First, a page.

Virtuosi of Virtue
Chicago, Dec. 2. — [Editor of The Tribune.] — A man of international reputation, a distinguished Chicago physician, has just completed a series of articles in The Tribune on venereal diseases for the purpose of enlightening the public on the real consequences of prostitution and the evils of the double standard of morals.
Dr. Evans has presented the facts in a simple, straightforward manner so all who could read might understand. He is genuinely interested in preserving the purity of American manhood and womanhood. It would seem as if every right minded individual, after reading these articles become a crusader against vice.
Nothing could be more shocking, in light of our present knowledge of the true situation, than the vicious and contemptible article which appeared in this morningís Tribune under the title of "Virtuosi of Virtue."
Ignoring the vile insults which the author hurls at the men and women who have devoted years of untiring effort to suppression of vice — which remark would do justice to the keeper of a brothel — the article should be resented by every person who is interested not only in protecting the young but in saving the whole human race from the ravages of the terrible plague that afflicts thousands upon thousands of the innocent along with the guilty, even unto the third and fourth generation. His ideas are essentially European and materialistic rather than Anglo-Saxon and moral.
Why any one should attempt to heap ridicule and calumny upon people who engage in a humanitarian work, that which there is none more important, is incomprehensible. The agencies through which many of our finest citizens have for years endeavored (not without some measure of success) to eradicate vice are well known, but very few people know who the men and women are who are giving their time to the cause — either without compensation or for so small a salary that they need never worry about getting a better paying position. They have never sought self-advertisement, nor have they received any worth noting. I doubt if any newspaper bureau could furnish clippings for a year back showing the names of ten of the most ardent workers in Chicago for the suppression of vice. Perhaps the writer, Mr. H. L. Mencken, can furnish a list.
It is true that men engaged in reform work are sometimes not moral, but it is also true that the large majority of them are among our best and most moral citizens, who do more for the general good of the community and its moral uplift than any other class. The implication that professional suppressors of vice are prompted by degenerate motives carries its refutation on its face. In their so-called hysterical attacks on vice, which only tend to make "it appear a guady and fascinating thing," they have wiped out the red light district and the west side levee — show places that lured young men by the thousands into immorality and disease.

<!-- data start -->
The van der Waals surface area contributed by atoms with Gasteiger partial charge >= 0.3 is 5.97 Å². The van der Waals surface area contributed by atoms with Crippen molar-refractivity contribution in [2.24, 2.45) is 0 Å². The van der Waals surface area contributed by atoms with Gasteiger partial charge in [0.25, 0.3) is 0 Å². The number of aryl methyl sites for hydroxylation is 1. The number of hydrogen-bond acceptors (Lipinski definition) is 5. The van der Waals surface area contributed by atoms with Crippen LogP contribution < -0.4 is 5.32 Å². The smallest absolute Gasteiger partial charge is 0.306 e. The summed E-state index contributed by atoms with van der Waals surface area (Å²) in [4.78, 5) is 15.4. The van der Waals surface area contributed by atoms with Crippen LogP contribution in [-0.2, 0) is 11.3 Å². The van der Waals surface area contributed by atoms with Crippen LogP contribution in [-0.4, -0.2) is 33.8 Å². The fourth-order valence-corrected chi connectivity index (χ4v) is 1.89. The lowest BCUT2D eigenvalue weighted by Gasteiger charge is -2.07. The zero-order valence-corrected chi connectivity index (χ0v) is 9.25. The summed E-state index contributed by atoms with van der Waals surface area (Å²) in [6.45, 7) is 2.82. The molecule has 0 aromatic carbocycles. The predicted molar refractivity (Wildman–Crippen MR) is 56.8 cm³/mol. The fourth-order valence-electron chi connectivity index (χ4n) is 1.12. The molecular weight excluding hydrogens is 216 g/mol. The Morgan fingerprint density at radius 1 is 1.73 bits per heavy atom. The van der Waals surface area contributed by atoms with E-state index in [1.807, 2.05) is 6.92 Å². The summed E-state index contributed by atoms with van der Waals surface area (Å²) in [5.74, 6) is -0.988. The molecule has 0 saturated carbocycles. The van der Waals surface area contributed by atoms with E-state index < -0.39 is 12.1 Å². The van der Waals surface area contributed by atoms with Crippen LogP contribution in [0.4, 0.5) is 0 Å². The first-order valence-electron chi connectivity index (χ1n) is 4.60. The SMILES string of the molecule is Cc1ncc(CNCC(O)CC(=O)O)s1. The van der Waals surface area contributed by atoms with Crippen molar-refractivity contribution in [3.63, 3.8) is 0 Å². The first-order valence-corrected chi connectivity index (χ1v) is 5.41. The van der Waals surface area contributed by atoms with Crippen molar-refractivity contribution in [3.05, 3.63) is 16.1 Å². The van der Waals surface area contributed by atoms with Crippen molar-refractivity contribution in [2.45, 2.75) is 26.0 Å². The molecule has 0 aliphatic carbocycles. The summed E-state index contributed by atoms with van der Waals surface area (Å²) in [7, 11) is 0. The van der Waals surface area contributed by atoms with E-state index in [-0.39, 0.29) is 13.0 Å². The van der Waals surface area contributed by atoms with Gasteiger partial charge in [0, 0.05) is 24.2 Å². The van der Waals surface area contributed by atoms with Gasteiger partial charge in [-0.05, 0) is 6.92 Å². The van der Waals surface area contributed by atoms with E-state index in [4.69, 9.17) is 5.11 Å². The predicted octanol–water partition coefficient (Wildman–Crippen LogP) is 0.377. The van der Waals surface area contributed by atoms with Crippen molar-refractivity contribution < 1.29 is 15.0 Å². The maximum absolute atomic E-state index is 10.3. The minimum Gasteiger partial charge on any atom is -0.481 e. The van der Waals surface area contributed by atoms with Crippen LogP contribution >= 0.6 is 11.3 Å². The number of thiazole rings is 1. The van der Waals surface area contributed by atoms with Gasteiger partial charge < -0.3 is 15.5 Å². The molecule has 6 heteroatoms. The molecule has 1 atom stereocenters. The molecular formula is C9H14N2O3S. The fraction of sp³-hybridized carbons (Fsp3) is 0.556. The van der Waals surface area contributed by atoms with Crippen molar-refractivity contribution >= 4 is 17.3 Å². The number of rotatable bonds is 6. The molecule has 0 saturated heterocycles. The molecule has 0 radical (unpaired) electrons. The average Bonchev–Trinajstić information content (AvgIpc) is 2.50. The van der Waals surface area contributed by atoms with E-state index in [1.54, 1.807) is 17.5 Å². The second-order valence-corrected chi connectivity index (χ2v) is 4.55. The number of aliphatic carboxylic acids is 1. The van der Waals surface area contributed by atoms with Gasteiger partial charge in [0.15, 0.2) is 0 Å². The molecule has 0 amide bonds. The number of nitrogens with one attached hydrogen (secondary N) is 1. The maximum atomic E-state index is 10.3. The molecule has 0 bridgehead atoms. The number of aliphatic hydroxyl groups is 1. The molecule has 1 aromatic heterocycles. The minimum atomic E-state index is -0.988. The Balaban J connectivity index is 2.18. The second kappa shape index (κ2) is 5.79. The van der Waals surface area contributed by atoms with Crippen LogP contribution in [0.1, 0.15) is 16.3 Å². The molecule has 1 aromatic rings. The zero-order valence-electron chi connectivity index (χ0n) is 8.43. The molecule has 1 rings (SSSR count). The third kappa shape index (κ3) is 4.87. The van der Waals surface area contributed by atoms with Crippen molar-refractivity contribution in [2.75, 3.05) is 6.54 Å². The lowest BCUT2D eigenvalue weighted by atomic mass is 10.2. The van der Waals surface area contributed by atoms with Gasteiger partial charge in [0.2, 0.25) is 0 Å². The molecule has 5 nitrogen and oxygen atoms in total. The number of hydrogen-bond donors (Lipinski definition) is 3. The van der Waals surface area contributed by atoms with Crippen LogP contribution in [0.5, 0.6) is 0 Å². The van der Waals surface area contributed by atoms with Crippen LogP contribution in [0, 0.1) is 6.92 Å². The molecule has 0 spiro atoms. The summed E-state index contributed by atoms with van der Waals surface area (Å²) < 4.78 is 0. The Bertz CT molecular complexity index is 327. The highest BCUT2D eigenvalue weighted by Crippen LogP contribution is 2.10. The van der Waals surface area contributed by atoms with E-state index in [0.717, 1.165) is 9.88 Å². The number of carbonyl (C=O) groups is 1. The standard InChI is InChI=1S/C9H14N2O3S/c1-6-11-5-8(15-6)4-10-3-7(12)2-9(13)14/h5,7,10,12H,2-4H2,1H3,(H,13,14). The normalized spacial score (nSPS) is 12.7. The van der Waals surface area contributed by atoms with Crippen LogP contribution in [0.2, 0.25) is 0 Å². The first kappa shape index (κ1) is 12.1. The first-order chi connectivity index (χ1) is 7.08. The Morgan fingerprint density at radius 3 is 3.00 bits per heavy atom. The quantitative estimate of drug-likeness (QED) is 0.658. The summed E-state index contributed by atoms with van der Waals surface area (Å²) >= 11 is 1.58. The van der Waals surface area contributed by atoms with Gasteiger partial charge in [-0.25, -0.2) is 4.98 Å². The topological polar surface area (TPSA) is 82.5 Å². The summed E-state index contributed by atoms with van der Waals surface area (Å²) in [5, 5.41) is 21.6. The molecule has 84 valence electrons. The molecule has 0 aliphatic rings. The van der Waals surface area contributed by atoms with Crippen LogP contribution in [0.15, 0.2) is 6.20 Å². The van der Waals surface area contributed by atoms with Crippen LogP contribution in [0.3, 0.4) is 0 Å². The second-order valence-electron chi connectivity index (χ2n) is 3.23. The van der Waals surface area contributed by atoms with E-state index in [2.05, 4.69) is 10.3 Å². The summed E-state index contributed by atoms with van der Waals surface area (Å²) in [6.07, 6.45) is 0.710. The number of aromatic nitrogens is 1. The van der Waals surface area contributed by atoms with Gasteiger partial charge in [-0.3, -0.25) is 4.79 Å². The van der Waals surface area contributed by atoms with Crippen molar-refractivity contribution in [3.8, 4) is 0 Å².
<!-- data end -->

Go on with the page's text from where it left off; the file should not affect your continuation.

The whit slave traffic is called a myth. Everybody knows there is such a thing a commercialized vice and that the social lepers who conduct the resorts are constantly on the outlook for new victims. They secure them through deception, gradual degradation, perhaps force — it is all more of less an indirect purchase, and occasionally an outright purchase.
A uniform does not make a man any better or any worse than a civilian. The conditions under which soldiers live, however, are such as to weaken the moral resistance of many men who have never been taught restraint, but who have learned the false teachings and traditions of centuries with reference to prostitution.
Col. Frederick F. Russell, M.C., U.S.A., chief of the laboratory division (Journal American Medical association, Nov. 18, 1917), says: "The third week of the draft army showed an astonishing increase in the number of cases of venereal disease. Whether this means that these diseases are much more common among young men of military age in the civil population than we ever supposed I do not know. Certain it is, however, that we have almost 400 per thousand, whereas our highest rate in the last twenty years in the army has been 162."
"The wholesale shouting and snorting" of the "professional suppressors of vice" "under the cover of war," expressed with so little polish by Mr. Mencken, may not appear so unjustifiable in the light of the above army officerís report.
The mothers and fathers of American soldiers, I am positive, welcome every effort of the "professional purists," such as the Y. M. C.A., Knights of Columbus, Committee of Fifteen, and the Illinois Vigilance association, which latter organization has received requests from army officers and organizations all over the country for nearly one million copies of its pamphlet for soldiers.
If the facts in Col. Russellís report are true the morals and health of our young men and women are at stake, the efficiency of our army is greatly impaired, and the homes of our nations and its future citizens endangered.
Problems such as these strike at our very souls. Are the people engaged in their solution and in the elimination of the greatest curse of mankind to be treated with contempt and abuse in the public press ? If so, then there is no use in striving for decency.
Clara P. Seippel, M.D.